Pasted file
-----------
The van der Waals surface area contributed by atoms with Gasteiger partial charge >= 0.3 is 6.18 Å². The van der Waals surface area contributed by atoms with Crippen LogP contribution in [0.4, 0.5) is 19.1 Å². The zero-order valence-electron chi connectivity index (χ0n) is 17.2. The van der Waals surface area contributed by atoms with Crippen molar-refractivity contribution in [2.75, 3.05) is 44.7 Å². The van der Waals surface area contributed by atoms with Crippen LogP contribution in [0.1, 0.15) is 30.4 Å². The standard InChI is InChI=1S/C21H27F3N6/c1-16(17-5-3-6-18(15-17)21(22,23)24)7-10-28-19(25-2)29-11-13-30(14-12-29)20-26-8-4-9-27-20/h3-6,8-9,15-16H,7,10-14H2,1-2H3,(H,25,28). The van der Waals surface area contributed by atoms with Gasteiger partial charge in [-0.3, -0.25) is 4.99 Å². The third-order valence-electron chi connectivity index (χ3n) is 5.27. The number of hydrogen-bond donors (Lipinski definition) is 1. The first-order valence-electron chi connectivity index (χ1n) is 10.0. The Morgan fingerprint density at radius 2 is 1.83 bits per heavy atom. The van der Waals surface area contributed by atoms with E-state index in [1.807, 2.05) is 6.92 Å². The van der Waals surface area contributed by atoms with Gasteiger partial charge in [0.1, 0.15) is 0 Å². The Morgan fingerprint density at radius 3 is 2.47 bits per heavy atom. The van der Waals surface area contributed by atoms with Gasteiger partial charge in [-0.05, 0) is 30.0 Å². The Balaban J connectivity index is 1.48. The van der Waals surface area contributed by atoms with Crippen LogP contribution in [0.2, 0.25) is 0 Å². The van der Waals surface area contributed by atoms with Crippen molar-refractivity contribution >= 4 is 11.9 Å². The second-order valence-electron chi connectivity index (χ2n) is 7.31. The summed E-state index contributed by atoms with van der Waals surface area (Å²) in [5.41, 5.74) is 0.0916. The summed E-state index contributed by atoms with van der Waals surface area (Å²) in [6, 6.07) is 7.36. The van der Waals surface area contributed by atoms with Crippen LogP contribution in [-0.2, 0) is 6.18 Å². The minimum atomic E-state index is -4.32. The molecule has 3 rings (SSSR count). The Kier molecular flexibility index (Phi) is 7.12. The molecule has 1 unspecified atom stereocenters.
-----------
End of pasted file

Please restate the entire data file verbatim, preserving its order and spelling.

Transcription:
The van der Waals surface area contributed by atoms with Gasteiger partial charge >= 0.3 is 6.18 Å². The van der Waals surface area contributed by atoms with Crippen LogP contribution in [0.4, 0.5) is 19.1 Å². The zero-order valence-electron chi connectivity index (χ0n) is 17.2. The van der Waals surface area contributed by atoms with Crippen molar-refractivity contribution in [2.75, 3.05) is 44.7 Å². The van der Waals surface area contributed by atoms with Crippen LogP contribution in [0.1, 0.15) is 30.4 Å². The standard InChI is InChI=1S/C21H27F3N6/c1-16(17-5-3-6-18(15-17)21(22,23)24)7-10-28-19(25-2)29-11-13-30(14-12-29)20-26-8-4-9-27-20/h3-6,8-9,15-16H,7,10-14H2,1-2H3,(H,25,28). The van der Waals surface area contributed by atoms with Gasteiger partial charge in [-0.3, -0.25) is 4.99 Å². The third-order valence-electron chi connectivity index (χ3n) is 5.27. The number of hydrogen-bond donors (Lipinski definition) is 1. The first-order valence-electron chi connectivity index (χ1n) is 10.0. The Morgan fingerprint density at radius 2 is 1.83 bits per heavy atom. The van der Waals surface area contributed by atoms with E-state index in [1.807, 2.05) is 6.92 Å². The van der Waals surface area contributed by atoms with Gasteiger partial charge in [0.1, 0.15) is 0 Å². The Morgan fingerprint density at radius 3 is 2.47 bits per heavy atom. The van der Waals surface area contributed by atoms with Gasteiger partial charge in [-0.05, 0) is 30.0 Å². The Balaban J connectivity index is 1.48. The van der Waals surface area contributed by atoms with Crippen LogP contribution in [0.2, 0.25) is 0 Å². The van der Waals surface area contributed by atoms with Crippen molar-refractivity contribution >= 4 is 11.9 Å². The second-order valence-electron chi connectivity index (χ2n) is 7.31. The summed E-state index contributed by atoms with van der Waals surface area (Å²) in [5.41, 5.74) is 0.0916. The summed E-state index contributed by atoms with van der Waals surface area (Å²) in [6, 6.07) is 7.36. The van der Waals surface area contributed by atoms with Crippen LogP contribution in [-0.2, 0) is 6.18 Å². The minimum atomic E-state index is -4.32. The molecule has 3 rings (SSSR count). The Kier molecular flexibility index (Phi) is 7.12. The molecule has 1 unspecified atom stereocenters.